Did Gillette’s ‘The Best Men Can Be’ Campaign Succeed? Here’s What the Data Said…

Tim Cross 17 January, 2019 

Gillette’s ‘We Believe: The Best Men Can Be’ ad, released at the start of this week, has been seen as a welcome and timely statement on ‘toxic masculinity’ by some, and an unnecessary attack on men by others. If the ad was designed to generate controversy and online conversation, then it was most certainly a success. But at this point it’s difficult to tell if the conversation has pushed forward the gender debate, or if has led created an unnecessarily adversarial atmosphere around the gender issue. And then there’s the razor blades of course – will Gillette sell more as a result of the campaign or will it backfire as some customers make good on their promises to boycott the brand?

At the time of writing, the ad has 794,000 dislikes on Gillette’s YouTube channel, compared to 386,000 likes. The videos that appear when you search for the ad on YouTube are also mostly negative – some of the highest placed have titles like ‘What Pisses Me Off About “We Believe: The Best Men Can Be”’, ‘GILLETTE ON THAT BULLSH*T’, and ‘Debunking Gillette’.

But the YouTube comments section isn’t exactly known for sophisticated and nuanced debate, so we asked a few of the leading social monitoring companies about how the conversation was shaping up across various platforms. We’ll be updating this article as data comes in from more sources.


Judging solely by social mentions, the campaign has had a huge impact. Social media monitoring company Brandwatch says the ad has driven up social media conversation around Gillette by 11,722 percent, reaching 1.4 million online mentions over the past week (as of 2.55pm EST on Wednesday).

Hashtags relating to the ad, both positive and negative, have been tweeted and retweeted widely, generating hundreds of millions of impressions on Twitter. The official hashtag, ‘#thebestmencanbe’, had been tweeted over 5,000 times, and retweeted over 180,000 times when Brandwatch collected the data yesterday. Meanwhile ‘#boycottgillette’ (plus the misspelled ‘#boycottgilette’) had been tweeted over 2,800 times, and been retweeted over 12,000 times.

Looking specifically at the sentiment towards Gillette generated by the ad, Brandwatch found it has become more negative as the week progressed. On January 10th, before the ad was released, over 85 percent of Gillette’s online mentions were positive. On the 14th, the day the ad was released, sentiment was 62.2 percent positive. By January 16th, mentions of Gillette were 54.8 percent negative.

Brandwatch says this change makes sense, saying that “negative feelings tend to linger with social users, causing them to post negative mentions longer than their positive counterparts.”


Fellow marketing analytics business BrandTotal’s data painted an even worse picture for Gillette. They find that comment sentiment across social platforms so far has been 63 percent negative, 29 percent neutral, and eight percent positive.

BrandTotal co-founder and CEO Alon Leibovich said that in terms of sentiment, the campaign is “uniquely underperforming, compared to the category, compared to Gillette’s usual sentiment, and compared to other brands.”

Even compared to other controversial campaigns, like Nike’s ‘risk everything’ campaign with NFL star Colin Kaepernick last year, the sentiment is still underperforming. BrandTotal says it measures both public and ‘dark’ (hidden from public view) posts. For the Kaepernick campaign, while the public sentiment was mostly negative, the ‘dark’ sentiment was overwhelmingly positive. For Gillette’s new campaign though, both public and dark sentiment have been negative.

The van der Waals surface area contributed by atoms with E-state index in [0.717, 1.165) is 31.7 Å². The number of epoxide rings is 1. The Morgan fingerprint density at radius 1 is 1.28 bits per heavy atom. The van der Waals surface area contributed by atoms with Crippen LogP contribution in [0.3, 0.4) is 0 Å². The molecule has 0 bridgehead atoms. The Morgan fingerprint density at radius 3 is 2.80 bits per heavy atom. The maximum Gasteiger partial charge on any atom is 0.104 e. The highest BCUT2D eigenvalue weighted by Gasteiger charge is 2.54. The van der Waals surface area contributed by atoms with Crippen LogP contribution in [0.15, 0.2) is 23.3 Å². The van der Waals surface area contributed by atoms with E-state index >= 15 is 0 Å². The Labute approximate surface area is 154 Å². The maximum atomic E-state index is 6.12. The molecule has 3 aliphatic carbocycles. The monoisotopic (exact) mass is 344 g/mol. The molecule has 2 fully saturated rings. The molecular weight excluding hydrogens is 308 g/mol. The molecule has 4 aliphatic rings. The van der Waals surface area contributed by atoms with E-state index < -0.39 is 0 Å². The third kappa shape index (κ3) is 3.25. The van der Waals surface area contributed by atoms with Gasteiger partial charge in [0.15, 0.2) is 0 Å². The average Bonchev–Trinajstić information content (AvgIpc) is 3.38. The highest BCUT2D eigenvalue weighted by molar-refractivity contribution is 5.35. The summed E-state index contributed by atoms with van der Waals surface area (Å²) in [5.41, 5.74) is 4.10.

Leibovich said this negativity could be attributed to two factors: poor execution and Gillette’s inexperience in social activism.

Unlike Nike, Gillette has not been known to take a stance on social issues, so some who might support the message are critical of its apparent inauthenticity. Leibovich said this wasn’t helped by the somewhat unclear messaging from Gillette, and the fact that a ‘hard-sales’ campaign has been running concurrently. And as some Twitter users have pointed out, Gillette’ stance is inconsistent with some of its marketing in other markets:

“This is the right way to go – brands should take a stand for social issues,” said Leibovich. “And in an era when brands are dying left and right, those that don’t take a stand and don’t mean anything significant to anybody will wither away and lose their edge. But I think the execution here was lacking.”

Even if Gillette’s campaign has drawn more negativity than intended, BrandTotal’s data suggests the campaign if specifically aimed at Gen Z (meaning the message wasn’t necessarily designed to have a wide appeal). Thirty-four percent of impressions on social were targeted at the 19-24 age range, compared to Gillette’s standard of eleven percent.

Leibovich suggested this could be a response by Gillette to millenials’ love of beards – with millennials shaving relatively infrequently, Gillette may be seeking out younger customers.

Interestingly, the campaign was also evenly targeted at men and women. Some have argued that a men’s razor brand calling out bad behaviour in men risks alienating their customer base. But Leibovich said it’s common for men’s razor brands to heavily target women with their campaigns – men may use the razors, but women often buy them.


About the Author:

Tim Cross is Assistant Editor at VideoWeek.
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